Boards and committees that grant themselves awards under company equity plans should review those plans in light of a 2012 Delaware Chancery Court case.
In Seinfeld v. Slager,1 a shareholder brought five derivative claims alleging breaches of fiduciary duties in the awarding of compensation to the board and officers. The only claim to survive the summary judgment motion of the defendant directors was a claim that the board had awarded itself excessive compensation when it granted each of the directors restricted stock units with a value of $743,000 and $215,000 per award in 2009 and 2010, respectively. The defendants argued that the awards did not violate the terms of the stockholder approved Stock Plan under which the awards were made and, therefore, were protected by the business judgment rule. However, the judge rejected the directors' contentions because, although the Stock Plan set limits on the size of the awards, it did not set forth "meaningful" limits in the judge's view, and therefore was subject to the more stringent requirements of the "entire fairness" doctrine.
Directors' actions generally are protected by the business judgment rule. In a lawsuit alleging a breach of the fiduciary duty of care, the court presumes the directors exercised proper business judgment unless the plaintiff can show the directors did not act on an informed basis, in good faith and in the reasonable belief that their action was in the best interests of the company. However, when the director is on both sides of a transaction, the "entire fairness" standard applies, which shifts the burden of proof to the directors to prove that the transaction is entirely fair to the company, a high hurdle.
The Stock Plan at issue provided that the Board could grant awards for a total of up to 10,500,000 shares and could grant up to 1,250,000 restricted stock units per year to an "Eligible Individual" (an employee, officer or director). The judge did not consider these limits meaningful because, in theory, the Board could have awarded itself one-time grants worth $21 million per director at the then current market value of the stock. This limitation, in the Court's view, did not satisfy the test previously laid down in an earlier decision in In re 3Com Corp. Shareholders Litigation.2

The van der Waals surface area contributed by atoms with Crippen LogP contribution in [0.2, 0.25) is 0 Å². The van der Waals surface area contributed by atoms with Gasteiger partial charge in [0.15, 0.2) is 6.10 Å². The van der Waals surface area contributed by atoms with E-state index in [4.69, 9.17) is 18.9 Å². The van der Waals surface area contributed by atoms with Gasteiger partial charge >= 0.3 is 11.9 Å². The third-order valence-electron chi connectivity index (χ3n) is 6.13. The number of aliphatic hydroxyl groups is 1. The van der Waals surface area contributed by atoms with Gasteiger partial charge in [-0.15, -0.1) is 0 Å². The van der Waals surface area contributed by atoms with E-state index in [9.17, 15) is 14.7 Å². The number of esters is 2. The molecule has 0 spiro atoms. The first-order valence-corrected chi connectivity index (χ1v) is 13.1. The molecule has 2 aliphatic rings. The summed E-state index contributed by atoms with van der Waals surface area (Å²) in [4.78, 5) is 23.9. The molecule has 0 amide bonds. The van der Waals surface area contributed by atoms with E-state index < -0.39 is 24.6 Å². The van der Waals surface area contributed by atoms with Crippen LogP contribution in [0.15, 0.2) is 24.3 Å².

In 3Com, the Court held that directors who granted themselves awards under a stockholder approved plan with "sufficiently defined terms" did not breach their duties and were entitled to the protections of the business judgment rule. Although not discussed in the 3Com decision, an examination of the plan at issue in 3Com shows that the plan contained the following limits on awards to directors:
- annual grants for services as a director not to exceed 60,000 shares per director (80,000 shares in the case of the Chairman); and
- annual grants for services as a member of a standing committee, not to exceed 24,000 shares per director.
In the Seinfeld decision, the Court gave the following guidance to directors:
A stockholder-approved carte blanche to the directors is insufficient. The more definite a plan, the more likely a board's compensation decision will be labeled disinterested and qualify for protection under the business judgment rule. If a board is free to use its absolute discretion under even a stockholder-approved plan, with little guidance as to the total pay that can be awarded, a board will ultimately have to show that the transaction is entirely fair.3
The problem for directors (and their counsel) is determining exactly what is a sufficient or meaningful limit under the Seinfeld rubric. Many plans have general limitations on the number of shares or units that can be awarded to participants, including directors. Under the court's decision in Seinfeld, these general limitations are not sufficient to provide the protections of the business judgment rule. Directors that award equity to themselves under plans that do not have meaningful limits will have to defend the grants under the more rigorous "entire fairness" standard.
We recommend that directors carefully review the plans under which they grant themselves equity awards. We believe that the following types of provisions in stockholder approved plans will be more likely to be found to be "meaningful" and entitle the board to the protections of the business judgment rule:
- specific annual limitations on the number of shares that can be awarded to directors (and not just generic limitations on the number of shares that can be awarded to participants, as was the case in Seinfeld) that are far less than all of the shares that can be awarded under the plan; or
- formula provisions (e.g., awards based on a prescribed dollar value).
If these types of limitations are not in director equity plans, directors should act now to amend the plans to include them and submit them to stockholders for approval; otherwise, to paraphrase the "Seinfeld" show, there may be "no stock options for you.
1. Seinfeld v. Slager, 2012 Del. Ch. LEXIS 139 (Del. Ch. June 29, 2012), available at http://courts.delaware.gov/opinions/download.aspx?ID=174870.
2. In re 3COM Corp. Shareholders Litigation, 1999 Del. Ch. LEXIS 215 (Del. Ch. Oct. 25, 1999).
3. See Seinfeld at 41.
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